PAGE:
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Building Back Better
Victims of a devastating earthquake in Pakistan are rebuilding their homes with their own hands.
Abbottabad, Pakistan—"Our house, farm, livestock, we lost everything in the earthquake," says Shahida Maqsood.
Over 3.5 million others like Shahida and her family of five were left destitute by the massive earthquake that struck the North-West Frontier Province and surrounding areas on the morning of 8 October 2005, taking an estimated 80,000 lives.
ADB's response was multifaceted. First it pledged US$1 billion in bilateral grants and loans to the Pakistan Earthquake Fund and implemented the Earthquake Emergency Assistance Project, which supports the government's efforts to rehabilitate earthquake-hit areas. ADB provided assistance to reconstruct power grids, roads, schools, rural houses, and health facilities. Electricity is being restored in affected areas through rehabilitation of 9 hydropower stations and 10 grid stations.
ADB is also reconstructing 433 primary and middle schools using state-of-the-art light steel frame buildings that are easy to assemble and earthquake resistant.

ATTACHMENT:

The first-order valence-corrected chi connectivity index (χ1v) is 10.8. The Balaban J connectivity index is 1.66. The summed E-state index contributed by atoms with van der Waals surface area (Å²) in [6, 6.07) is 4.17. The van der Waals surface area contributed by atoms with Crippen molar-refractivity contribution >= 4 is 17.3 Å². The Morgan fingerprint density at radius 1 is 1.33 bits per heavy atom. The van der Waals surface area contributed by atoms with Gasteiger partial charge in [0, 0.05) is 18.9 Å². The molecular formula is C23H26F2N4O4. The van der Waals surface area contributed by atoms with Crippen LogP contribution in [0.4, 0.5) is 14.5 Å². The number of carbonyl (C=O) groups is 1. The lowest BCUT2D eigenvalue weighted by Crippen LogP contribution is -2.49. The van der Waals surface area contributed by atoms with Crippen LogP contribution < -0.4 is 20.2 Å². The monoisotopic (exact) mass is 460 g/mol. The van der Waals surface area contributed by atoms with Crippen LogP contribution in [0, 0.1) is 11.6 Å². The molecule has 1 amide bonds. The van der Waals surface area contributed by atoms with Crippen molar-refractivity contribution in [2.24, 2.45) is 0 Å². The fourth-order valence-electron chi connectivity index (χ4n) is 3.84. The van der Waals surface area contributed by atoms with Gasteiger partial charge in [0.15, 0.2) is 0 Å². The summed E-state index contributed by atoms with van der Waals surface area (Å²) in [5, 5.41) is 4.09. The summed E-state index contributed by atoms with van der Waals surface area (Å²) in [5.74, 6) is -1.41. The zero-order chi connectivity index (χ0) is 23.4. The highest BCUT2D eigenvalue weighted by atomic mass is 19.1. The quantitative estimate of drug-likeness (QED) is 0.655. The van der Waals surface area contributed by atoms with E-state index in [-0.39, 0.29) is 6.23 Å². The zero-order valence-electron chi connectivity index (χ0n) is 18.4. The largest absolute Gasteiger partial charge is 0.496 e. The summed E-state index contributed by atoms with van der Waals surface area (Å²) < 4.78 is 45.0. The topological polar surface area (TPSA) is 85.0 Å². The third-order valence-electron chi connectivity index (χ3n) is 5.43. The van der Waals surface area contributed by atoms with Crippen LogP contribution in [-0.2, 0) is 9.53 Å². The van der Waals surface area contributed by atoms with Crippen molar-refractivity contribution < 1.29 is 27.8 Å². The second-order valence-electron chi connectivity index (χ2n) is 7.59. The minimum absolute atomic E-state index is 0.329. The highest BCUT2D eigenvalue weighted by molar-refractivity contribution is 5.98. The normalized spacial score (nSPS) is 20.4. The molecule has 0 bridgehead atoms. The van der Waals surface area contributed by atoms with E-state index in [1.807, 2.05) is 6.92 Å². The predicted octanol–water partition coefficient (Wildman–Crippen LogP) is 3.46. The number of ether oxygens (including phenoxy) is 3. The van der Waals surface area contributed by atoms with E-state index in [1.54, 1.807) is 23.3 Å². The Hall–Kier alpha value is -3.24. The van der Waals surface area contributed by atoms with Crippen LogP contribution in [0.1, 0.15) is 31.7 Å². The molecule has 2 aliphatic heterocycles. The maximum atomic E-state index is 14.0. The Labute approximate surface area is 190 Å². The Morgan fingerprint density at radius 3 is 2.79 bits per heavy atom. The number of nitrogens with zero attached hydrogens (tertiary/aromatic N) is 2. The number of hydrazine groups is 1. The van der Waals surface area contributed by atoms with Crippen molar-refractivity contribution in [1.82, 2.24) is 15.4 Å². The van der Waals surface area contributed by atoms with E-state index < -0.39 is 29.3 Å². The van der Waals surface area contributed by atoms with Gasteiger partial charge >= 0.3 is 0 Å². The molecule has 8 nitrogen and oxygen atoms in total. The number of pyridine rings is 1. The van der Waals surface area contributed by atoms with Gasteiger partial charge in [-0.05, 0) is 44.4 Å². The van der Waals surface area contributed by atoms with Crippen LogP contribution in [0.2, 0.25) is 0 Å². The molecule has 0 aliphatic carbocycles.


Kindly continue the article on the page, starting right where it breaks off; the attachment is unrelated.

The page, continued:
These projects were designed not to restore communities to pre-quake conditions, but to build back better-to make affected neighborhoods more prosperous and more resilient than they were before 8 October 2005.
Innovative Rebuilding Scheme
One of the government's goals was to reconstruct and rehabilitate houses so that they would be earthquake resistant. In 2007, to support this goal, ADB made a second emergency assistance loan of US$400 million, the Earthquake Displaced People Livelihood Restoration Program. Funneled through the Earthquake Reconstruction and Rehabilitation Authority and its provincial branches, this loan provided displaced people with funds for materials to rebuild their own houses, and with construction training and subsidies. The authority specified standards and designs.